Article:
Sunday, February 19, 2006

Cartoons and free speech

There is an interesting article in Findlaw's Writ on the Muhammad cartoon conflict. The author's thesis is that rather than reflexively casting this as a conflict between free speech and repression, we must analyze this in the context of European law on freedom of speech. Since most European countries have laws that prohibit speech that incites hatred or resentment toward religious groups, their failure to enforce those laws against the publication of the challenged cartoons is properly seen as another example of bias against Europe's Muslim population.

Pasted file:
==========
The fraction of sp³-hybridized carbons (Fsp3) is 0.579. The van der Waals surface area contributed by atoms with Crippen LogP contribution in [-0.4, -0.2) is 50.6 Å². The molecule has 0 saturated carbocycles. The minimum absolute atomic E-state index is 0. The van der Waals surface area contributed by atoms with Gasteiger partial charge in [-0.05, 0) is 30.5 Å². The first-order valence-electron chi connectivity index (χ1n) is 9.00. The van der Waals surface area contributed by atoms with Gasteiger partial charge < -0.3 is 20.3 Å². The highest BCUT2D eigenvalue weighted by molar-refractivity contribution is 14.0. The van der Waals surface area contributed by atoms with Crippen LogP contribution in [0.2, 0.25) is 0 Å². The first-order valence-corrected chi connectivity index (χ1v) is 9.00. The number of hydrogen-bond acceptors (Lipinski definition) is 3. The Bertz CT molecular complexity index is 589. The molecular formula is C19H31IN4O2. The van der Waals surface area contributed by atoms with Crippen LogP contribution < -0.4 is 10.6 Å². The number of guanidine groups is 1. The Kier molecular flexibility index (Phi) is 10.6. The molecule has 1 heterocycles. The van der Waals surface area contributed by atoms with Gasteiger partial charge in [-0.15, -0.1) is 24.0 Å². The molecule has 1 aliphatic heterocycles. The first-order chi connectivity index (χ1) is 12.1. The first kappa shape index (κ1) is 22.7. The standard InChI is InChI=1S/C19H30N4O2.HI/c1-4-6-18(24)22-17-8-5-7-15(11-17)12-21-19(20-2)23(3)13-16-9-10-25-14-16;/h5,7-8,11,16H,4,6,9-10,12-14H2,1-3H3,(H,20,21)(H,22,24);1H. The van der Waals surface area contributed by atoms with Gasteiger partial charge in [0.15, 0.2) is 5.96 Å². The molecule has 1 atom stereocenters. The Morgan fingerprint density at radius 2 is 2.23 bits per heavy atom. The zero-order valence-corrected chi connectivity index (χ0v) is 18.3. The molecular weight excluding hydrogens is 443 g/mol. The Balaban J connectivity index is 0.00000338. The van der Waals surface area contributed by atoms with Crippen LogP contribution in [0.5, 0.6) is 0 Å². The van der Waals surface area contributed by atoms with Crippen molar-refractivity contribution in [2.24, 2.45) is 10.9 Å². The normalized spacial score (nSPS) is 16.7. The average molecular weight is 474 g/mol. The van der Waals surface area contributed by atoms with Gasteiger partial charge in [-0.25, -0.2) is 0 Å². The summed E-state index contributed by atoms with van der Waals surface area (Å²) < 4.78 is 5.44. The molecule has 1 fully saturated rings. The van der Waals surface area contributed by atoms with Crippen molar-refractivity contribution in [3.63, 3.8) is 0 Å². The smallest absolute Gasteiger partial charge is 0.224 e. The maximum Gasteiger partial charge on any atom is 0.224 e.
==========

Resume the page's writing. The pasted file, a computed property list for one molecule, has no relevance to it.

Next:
I would take a different view. While people in the United States probably think of European nations as free societies, much like our own, this discussion actually demonstrates that these countries are not free societies. If speech can be punished or prohibited because it is offensive, you're not in a free society; it's as simple as that. I don't necessarily claim that it is the only characteristic of a free society, but limits on speech because they give political or religious offense is a reliable indicator that the society is not free.

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